The article describes a rather innovative variety of corruption that was observed in Kenya in 2016. In this case, the corrupted police officers utilized the digital transaction system as a tool for bribery (Aglionby par. 2). What is especially interesting about this particular case is the flexibility demonstrated by the corrupted individuals. Traditionally, innovative technologies are perceived as hard to implement and sell to the customer base.
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This is especially true for developing countries, where the level of technical literacy is thought to below. At the same time, it is obvious that the interested parties are quick to catch up with the progress regardless of the legality of their actions. Besides, the case contradicts the theoretical “corruption-proof” character of digital transactions projected by the experts (Arnold par. 8). The predictions about the emerging markets are not uncommon to be over-optimistic (“The Rally” par. 4). The Kenyan case can be interpreted as a warning against such carelessness.
Another interesting question is whether the law could change the situation for the better. First of all, it is worth noting that in this case, the corrupted element is a law enforcement organization, which already undermines the effectiveness of the legal intervention. Besides, e-commerce is a relatively unexplored field, with many issues residing in the “grey zone” in terms of the legislature. In other words, the legal procedures are either ineffective or incompatible with the digital realm.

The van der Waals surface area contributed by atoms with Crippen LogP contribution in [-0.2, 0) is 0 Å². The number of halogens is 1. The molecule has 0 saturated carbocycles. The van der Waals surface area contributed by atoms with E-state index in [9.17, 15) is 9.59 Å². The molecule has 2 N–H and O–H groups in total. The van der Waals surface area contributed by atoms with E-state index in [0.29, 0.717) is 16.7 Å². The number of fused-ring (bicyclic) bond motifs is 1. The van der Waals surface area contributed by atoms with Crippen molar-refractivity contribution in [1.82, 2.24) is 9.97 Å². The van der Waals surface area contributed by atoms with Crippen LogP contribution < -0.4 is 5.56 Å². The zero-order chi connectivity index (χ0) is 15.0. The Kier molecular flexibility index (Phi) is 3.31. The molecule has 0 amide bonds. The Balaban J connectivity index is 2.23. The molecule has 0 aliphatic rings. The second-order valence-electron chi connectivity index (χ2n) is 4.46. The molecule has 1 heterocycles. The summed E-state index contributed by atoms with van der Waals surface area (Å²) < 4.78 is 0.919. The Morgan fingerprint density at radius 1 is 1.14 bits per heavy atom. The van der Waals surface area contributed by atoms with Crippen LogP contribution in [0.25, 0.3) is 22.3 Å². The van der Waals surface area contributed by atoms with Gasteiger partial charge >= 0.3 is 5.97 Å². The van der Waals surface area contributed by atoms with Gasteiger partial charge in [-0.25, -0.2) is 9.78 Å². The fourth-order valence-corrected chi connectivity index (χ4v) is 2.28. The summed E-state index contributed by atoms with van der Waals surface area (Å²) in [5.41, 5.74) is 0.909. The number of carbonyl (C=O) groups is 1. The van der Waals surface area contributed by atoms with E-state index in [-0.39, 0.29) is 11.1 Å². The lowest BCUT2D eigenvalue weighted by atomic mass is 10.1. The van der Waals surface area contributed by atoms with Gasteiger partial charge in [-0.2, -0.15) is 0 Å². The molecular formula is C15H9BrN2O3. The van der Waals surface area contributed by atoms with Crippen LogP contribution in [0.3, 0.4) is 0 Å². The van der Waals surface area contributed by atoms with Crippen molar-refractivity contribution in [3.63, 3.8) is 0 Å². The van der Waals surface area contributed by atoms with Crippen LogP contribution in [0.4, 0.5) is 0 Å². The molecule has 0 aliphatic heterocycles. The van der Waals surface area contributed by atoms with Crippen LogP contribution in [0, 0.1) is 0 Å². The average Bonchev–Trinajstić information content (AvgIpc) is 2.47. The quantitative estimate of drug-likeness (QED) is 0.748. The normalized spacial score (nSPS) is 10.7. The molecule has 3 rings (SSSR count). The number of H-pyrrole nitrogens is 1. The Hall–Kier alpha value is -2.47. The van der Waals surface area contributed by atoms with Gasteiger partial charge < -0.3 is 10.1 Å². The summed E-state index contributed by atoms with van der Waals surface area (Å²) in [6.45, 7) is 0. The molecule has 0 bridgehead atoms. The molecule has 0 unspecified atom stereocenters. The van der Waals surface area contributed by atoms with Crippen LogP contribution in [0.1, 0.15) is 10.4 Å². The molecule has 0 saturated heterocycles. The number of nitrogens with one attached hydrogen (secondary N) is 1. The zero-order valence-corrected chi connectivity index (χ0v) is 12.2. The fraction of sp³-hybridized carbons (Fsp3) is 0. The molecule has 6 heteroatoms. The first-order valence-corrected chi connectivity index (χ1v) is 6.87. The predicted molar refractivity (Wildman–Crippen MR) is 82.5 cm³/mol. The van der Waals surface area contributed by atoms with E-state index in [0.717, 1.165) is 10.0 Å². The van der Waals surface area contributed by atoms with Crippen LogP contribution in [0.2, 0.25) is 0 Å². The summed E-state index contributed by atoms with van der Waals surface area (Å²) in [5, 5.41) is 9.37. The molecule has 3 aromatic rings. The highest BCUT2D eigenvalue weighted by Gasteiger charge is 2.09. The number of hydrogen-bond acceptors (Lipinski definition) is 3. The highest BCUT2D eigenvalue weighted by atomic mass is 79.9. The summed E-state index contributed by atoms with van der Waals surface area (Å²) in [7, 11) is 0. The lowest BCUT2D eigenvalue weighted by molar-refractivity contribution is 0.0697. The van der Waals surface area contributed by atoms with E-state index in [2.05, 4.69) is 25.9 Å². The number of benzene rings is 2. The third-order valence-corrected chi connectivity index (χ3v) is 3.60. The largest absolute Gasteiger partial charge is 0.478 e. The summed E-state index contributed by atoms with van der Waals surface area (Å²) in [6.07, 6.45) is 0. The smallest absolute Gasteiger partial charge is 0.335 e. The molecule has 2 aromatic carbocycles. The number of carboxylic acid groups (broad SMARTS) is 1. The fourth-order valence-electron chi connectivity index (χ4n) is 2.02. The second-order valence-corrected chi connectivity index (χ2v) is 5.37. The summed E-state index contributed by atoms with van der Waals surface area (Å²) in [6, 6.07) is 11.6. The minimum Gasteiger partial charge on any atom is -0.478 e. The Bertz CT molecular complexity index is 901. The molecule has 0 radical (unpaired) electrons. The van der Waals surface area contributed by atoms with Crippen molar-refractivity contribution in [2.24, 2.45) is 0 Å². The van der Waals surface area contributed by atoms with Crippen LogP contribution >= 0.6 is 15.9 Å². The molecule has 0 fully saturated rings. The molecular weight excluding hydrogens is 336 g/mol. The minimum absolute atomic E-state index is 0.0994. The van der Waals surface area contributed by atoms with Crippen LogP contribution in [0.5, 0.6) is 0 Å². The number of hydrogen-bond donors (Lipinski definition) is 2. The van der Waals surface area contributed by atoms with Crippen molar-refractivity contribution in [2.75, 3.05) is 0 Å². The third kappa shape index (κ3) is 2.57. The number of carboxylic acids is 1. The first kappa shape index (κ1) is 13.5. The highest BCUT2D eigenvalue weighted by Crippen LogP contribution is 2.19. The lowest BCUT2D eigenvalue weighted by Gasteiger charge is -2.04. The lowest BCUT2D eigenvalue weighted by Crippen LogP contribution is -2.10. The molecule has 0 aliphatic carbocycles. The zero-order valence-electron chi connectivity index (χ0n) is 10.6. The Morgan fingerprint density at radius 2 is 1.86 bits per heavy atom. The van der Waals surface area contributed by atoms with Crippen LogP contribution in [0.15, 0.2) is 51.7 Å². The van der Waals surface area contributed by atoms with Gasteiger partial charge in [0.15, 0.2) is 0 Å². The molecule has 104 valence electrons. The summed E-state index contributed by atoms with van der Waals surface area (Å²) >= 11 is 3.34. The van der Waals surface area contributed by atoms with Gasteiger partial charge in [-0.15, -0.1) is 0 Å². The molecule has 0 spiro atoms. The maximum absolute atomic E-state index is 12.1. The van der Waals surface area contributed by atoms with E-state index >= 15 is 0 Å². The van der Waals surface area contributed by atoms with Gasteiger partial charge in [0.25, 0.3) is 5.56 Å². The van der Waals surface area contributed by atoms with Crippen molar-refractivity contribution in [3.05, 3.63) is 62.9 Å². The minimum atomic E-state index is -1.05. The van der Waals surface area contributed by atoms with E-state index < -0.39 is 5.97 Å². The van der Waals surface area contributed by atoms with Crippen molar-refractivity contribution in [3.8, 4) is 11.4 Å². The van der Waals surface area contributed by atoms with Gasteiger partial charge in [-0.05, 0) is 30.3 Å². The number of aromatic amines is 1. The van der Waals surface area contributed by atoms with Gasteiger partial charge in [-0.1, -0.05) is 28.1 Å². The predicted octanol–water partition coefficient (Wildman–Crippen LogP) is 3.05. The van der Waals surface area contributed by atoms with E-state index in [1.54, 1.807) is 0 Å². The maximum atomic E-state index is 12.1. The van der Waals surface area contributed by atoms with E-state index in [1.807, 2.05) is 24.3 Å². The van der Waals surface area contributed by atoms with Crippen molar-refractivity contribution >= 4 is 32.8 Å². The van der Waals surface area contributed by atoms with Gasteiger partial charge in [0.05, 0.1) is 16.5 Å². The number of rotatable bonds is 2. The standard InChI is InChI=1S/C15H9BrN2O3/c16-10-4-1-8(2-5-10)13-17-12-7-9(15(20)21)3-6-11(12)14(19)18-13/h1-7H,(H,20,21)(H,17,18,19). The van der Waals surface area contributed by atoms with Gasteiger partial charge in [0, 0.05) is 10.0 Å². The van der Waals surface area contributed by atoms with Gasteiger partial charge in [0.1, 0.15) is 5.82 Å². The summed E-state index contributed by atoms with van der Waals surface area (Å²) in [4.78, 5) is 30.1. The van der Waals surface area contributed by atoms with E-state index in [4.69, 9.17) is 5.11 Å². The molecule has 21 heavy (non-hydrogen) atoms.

This is not to say that the situation is hopeless – after all, it has been addressed. Nevertheless, it is important to recognize the limitations when trying to predict the outcome. The law could and would play a role in a similar case. However, the effect would not be immediate and will most likely not be able to catch up with the flexibility of the perpetrators.
Aglionby, John. Corruption in Kenya Evolves for a Digital Age. 2016. Web.
Arnold, Martin. Emerging Markets Urged to Embrace Digital Finance. 2016. Web.